Report from Colorado doctors finds possibility of first death attributed to marijuana

Doctors call for more research after findings

DENVER – An 11-month-old child who died after being exposed to marijuana is believed to be the first person whose death has been attributed to marijuana exposure, according to two Colorado doctors who published a report on the death in August.

The report by Thomas M. Nappe, DO, who works at the Rocky Mountain Poison and Drug Center in Denver, and Christopher O. Hoyte, MD, with the Department of Emergency Medicine at the CU Anschutz Medical Center, was published in the August edition of the journal “Clinical Practice and Cases in Emergency Medicine.”

According to the report, the infant had “no known past medical history,” yet was admitted to the emergency room unresponsive with a depressed nervous system, then went into cardiac arrest and later died. The report notes that the infant was “irritable with decreased activity” in the day or two beforehand, but “was noted to be healthy” beforehand.

A subsequent medical examination on the child was performed, which found THC enzymes in his blood, though the report notes that “route and timing of exposure to cannabis were unknown.”

However, the report noted: “Additional history disclosed an unstable motel-living situation and parental admission of drug possession, including cannabis.”

It also said it was “highly unlikely” the THC entered the boy through “passive exposure,” which could mean second-hand smoking or breastfeeding, among other things.

The autopsy of the boy found he was suffering from myocarditis, an inflammation of the heart that, according to the Myocarditis Foundation, “usually attacks otherwise healthy people” and “is believed” to cause between 5 and 20 percent of sudden death in young adults. But the autopsy didn’t find signs of bacterial or viral infections, which often can contribute to myocarditis, according to the foundation.

Nappe and Hoyte in their report say that they “propose a relationship between cannabis exposure in this patient and myocarditis, leading to cardiac arrest and ultimately death.”

That conclusion, they say, should lead fellow medical professionals to consider urine screenings for THC in child patients who show signs of myocarditis and live in areas where marijuana is widely-used, like Colorado. They also recommend that parents be counseled on how to prevent such exposures, writing that children are at an increased risk of exposure through edible marijuana.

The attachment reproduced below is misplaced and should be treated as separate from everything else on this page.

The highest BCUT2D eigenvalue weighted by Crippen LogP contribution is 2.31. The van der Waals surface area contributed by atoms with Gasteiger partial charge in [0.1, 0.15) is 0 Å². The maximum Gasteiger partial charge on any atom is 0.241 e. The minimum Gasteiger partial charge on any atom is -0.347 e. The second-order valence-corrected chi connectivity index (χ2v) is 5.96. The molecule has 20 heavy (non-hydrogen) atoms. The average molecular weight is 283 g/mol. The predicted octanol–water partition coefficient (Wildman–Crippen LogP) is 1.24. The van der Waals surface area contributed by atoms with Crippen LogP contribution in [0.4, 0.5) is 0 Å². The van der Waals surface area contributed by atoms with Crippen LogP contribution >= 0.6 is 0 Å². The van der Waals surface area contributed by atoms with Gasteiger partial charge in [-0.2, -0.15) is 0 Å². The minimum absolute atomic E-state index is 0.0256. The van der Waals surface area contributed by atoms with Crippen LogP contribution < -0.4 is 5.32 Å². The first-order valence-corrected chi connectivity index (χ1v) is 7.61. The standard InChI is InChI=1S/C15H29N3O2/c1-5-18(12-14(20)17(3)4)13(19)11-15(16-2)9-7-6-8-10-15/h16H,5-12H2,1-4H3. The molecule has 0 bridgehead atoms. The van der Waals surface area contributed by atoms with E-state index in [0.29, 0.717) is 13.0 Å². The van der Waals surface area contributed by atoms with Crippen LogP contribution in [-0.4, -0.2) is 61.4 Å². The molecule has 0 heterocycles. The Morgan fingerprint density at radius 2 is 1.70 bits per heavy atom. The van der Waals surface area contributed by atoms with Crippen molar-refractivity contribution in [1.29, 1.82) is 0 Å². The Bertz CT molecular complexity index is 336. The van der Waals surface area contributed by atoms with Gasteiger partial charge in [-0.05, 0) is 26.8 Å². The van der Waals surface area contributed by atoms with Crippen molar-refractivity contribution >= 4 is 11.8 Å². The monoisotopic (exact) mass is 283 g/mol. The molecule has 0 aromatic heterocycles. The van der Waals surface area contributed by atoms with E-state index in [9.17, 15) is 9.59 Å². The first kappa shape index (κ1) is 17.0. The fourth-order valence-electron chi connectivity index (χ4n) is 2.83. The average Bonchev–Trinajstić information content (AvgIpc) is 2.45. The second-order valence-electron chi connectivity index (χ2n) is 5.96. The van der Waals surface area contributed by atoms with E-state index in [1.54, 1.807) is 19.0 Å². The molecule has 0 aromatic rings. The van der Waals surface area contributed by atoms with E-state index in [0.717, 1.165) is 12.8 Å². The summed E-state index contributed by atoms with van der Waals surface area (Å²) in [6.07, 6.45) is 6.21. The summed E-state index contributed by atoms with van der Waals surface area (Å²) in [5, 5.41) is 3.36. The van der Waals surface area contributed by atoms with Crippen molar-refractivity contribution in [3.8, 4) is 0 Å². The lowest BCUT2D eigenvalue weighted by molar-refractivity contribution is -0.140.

Their report says they believe given the timing of THC’s metabolism in the human body that the boy ingested “a single, acute high-potency” dose between 2 and 6 days before his death.

While no death has been directly linked to a marijuana overdose, the authors also note other instances in which young adults were diagnosed with myocarditis after ingesting marijuana, though all recovered.

The authors’ conclusion says:

Of all the previously reported cases of cannabis- induced myocarditis, patients were previously healthy and no evidence was found for other etiologies. All of the prior reported cases were associated with full recovery. In this reported case, however, the patient died after myocarditis associated cardiac arrest. Given two rare occurrences with a clear temporal relationship – the recent exposure to cannabis and the myocarditis-associated cardiac arrest – we believe there exists a plausible relationship that justifies further research into cannabis-associated cardiotoxicity and related practice adjustments. In states where cannabis is legalized, it is important that physicians not only counsel parents on preventing exposure to cannabis, but to also consider cannabis toxicity in unexplained pediatric myocarditis and cardiac deaths as a basis for urine drug screening in this setting.

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